23 July – 26 August 2023


‘All our boasted fire is lost in smoke’

Due to audience demand we’ve added an extra performance of Semele on Monday 21 August – on sale now.

Under 30s tickets (£30 and £45) are on sale now. Already and Under 30s member? Check your emails for the booking code.  New to Under 30s? Sign up for free to get your booking code.

About the opera

‘All our boasted fire is lost in smoke’

Semele is engaged, but secretly in love with someone else. Her lover is none other than Jove, King of the Gods. When he carries her off his wife Juno devises a scheme that will ensure a swift and brutal end – both to her husband’s infidelity and to Semele herself.

With a plot full of lusty Gods and beautiful mortals, where intrigue and desire take centre-stage, Handel’s Semele combines the drama of Italian opera with the choral splendour and richness of English oratorio. Ovid’s colourful Metamorphoses provides the starting point for a work that scandalised 18th-century audiences, a story of transformations, seductions and illusions that drew new sensuality and ecstasy from the composer.

Award-winning director Adele Thomas makes her Glyndebourne debut with the festival’s first-ever staging of Semele. Period specialist Václav Luks conducts an exciting young cast.

A new production for Festival 2023. Sung in English with supertitles.

Creative team

Václav Luks

Adele Thomas

Set Designer
Annemarie Woods

Costume Designer
Hannah Clark

Emma Woods

Assistant to the Choreographer
Robin Gladwin

Lighting Design
Peter Mumford with Rick Fisher

Orchestra of the Age of Enlightenment
Kati Debretzeni

Harpsichord continuo & organ
Jack Redman

Harp continuo
Joy Smith

Cello continuo
Jonathan Manson

Bass continuo
Cecelia Bruggemeyer 

Theorbo continuo
William Carter

The Glyndebourne Chorus
Chorus Director
Aidan Oliver

Assistant Conductor
Jakub Kydlíček

Music Preparation
Toby Hession

Assistant Director
Rachael Hewer
Oliver Platt

Cast includes

Clive Bayley

Aryeh Nussbaum Cohen

Joélle Harvey 

Stephanie Wake-Edwards

Samuel Mariño

Jennifer Johnston

Stuart Jackson
Hugo Hymas (1, 6, 9, 11 & 16 August)

Robin Gladwin
Harriet Waghorn
Jonathan Mewett
Jack Richardson

Ailsa Bond Vannuffel
Jacob James

Samuel Mariño appears in the filmed version of Semele courtesy of Decca Classics


Photos: Richard Hubert Smith – see more

Part I


Cadmus, Semele’s father, asks for the goddess Juno’s blessing on a marriage between his daughter Semele and Athamas. Semele, distressed, begs her father to delay the wedding. Privately she implores her lover Jove, king of the gods (and Juno’s husband) to intervene.

Thunder is heard, and suddenly the sacred fire on Juno’s altar is extinguished. The people flee, leaving Semele’s sister Ino alone with Athamas. But when Ino tries to comfort the grieving Athamas, confessing her own secret love for him, he is taken aback.

Breaking the tension, Cadmus returns with news: Jove, in the guise of a giant eagle, has carried Semele off. Her voice is heard distantly celebrating her sudden change of fortunes, and all join in the chorus of bliss.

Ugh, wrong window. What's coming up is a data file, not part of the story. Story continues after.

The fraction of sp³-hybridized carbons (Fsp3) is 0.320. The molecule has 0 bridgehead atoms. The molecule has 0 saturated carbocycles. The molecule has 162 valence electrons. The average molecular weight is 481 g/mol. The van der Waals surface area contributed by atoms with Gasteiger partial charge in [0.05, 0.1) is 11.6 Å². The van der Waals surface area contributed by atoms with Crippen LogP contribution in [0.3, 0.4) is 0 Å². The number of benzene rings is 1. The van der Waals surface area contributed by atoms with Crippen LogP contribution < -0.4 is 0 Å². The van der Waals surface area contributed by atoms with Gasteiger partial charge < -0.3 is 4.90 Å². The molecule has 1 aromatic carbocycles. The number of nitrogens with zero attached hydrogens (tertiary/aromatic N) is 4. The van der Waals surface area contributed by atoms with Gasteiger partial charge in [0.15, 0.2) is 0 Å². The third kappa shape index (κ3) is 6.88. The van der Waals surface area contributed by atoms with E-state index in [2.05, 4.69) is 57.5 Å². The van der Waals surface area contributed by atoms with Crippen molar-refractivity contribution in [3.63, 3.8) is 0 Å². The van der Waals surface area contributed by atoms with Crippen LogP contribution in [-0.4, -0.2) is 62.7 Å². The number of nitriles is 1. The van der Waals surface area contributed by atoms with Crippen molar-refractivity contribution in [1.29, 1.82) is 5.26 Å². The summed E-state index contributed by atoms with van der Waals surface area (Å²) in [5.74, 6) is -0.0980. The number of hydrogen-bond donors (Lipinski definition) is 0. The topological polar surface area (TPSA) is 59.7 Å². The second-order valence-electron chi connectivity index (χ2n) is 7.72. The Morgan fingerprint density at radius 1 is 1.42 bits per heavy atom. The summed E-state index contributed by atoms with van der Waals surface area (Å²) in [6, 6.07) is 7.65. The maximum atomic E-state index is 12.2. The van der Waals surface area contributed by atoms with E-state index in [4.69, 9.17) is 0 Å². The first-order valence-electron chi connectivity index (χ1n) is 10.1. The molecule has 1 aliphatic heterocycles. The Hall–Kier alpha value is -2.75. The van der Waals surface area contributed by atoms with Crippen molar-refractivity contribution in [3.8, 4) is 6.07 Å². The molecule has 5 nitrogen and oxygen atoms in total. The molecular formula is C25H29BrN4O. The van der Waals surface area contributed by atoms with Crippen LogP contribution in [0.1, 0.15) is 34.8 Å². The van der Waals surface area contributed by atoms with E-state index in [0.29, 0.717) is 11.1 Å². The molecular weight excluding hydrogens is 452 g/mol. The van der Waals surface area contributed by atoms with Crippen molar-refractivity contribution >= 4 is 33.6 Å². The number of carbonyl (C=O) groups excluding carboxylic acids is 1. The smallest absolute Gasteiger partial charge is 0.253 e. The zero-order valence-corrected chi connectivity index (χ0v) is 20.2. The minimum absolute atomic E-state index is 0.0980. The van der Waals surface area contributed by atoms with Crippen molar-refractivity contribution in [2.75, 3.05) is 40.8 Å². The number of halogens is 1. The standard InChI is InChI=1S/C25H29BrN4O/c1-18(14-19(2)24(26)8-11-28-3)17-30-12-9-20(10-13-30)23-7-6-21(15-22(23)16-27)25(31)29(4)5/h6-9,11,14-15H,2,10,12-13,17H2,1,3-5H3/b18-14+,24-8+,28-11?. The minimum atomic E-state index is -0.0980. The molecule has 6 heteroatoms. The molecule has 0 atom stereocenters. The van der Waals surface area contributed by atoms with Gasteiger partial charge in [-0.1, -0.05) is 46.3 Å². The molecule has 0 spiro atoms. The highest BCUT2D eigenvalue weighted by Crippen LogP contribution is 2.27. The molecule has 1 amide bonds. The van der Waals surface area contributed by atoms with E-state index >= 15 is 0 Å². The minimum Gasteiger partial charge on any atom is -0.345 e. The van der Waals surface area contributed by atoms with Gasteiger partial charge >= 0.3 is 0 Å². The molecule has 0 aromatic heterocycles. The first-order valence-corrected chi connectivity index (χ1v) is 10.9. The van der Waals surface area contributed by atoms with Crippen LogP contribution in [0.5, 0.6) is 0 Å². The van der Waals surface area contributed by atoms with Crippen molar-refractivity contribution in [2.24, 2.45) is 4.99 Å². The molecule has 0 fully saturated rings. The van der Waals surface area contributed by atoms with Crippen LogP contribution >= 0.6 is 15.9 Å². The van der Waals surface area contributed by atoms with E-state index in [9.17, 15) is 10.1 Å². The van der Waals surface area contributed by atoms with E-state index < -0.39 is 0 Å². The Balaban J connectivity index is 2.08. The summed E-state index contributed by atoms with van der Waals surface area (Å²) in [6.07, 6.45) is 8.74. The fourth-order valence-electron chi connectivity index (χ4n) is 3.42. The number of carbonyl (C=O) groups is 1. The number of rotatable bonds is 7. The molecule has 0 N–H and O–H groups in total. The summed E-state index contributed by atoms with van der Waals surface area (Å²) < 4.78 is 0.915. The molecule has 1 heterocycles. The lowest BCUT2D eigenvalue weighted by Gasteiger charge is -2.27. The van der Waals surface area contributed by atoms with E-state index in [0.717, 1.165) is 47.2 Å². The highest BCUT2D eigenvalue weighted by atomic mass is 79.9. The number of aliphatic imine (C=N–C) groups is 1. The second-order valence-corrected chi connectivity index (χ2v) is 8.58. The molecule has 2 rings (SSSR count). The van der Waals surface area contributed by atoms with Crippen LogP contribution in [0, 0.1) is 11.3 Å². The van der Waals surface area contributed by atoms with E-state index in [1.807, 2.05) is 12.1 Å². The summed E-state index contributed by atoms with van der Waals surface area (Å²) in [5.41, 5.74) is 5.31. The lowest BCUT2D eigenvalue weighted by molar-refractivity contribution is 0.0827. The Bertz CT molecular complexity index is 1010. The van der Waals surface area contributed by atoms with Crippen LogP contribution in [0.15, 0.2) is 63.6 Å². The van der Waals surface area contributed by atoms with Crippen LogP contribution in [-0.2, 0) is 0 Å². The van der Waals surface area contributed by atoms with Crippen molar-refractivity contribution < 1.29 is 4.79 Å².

In a remote landscape Juno greets the messenger god Iris, impatient for news of a potential new rival. Her suspicions are realised when Iris tells her that Jove has installed his new lover Semele in a mountaintop palace. Revenge will be difficult, she warns, as it is guarded by dragons that never sleep. But Juno’s rage is unrelenting and she begins to scheme. Who better to help than Somnus, god of sleep himself? They set off to demand his help.

Part II


Semele awakes from a passionate dream to find herself alone in her new palace. Jove enters, in the form of a man, and attempts to reassure her insecurity (he assures her that he is faithful) and distract her from her growing discontent that he has not yet made her immortal. He summons Ino, and transforms the surroundings into a paradise for them to enjoy.

Part III


Juno bursts into Somnus’ cave, interrupting the god’s deep sleep to demand his help. Finally he agrees, promising to charm the dragons to sleep and transform Juno herself – giving her the appearance of Semele’s sister Ino.

Quick to put her magical disguise to work, Juno joins Semele in her palace. Flattering her and praising her beauty, she persuades Semele to ask Jove to show himself to her in all his divine glory, promising the trusting girl that this will make her a goddess.

Inflamed with desire, Jove returns to Semele. But when she (primed by Juno) rejects him, he immediately swears a vow, promising to give her whatever she wants. When she names her wish it is too late to take back his promise. He approaches her in all his thunderbolts and fire, and Semele is instantly consumed by flames.

Ino returns to Thebes with the news of Semele’s death. Athamas comforts her; her kindness has unexpectedly transformed his feelings to love. Jove appears, announcing that Semele’s unborn child has been saved and will become a god – Bacchus – born to bring pleasure to the earth. Semele is quickly forgotten, and all sing a chorus of rejoicing.

Supported by
The Holley Family Trust and a Syndicate and Circle of individuals
Bring world-class opera to the stage

To find out more about production support for Festival 2023 click here
or contact our Director of Development, Helen McCarthy for an informal chat:
call 01273 815 032 or email helen.mccarthy@glyndebourne.com

Illustration © Katie Ponder

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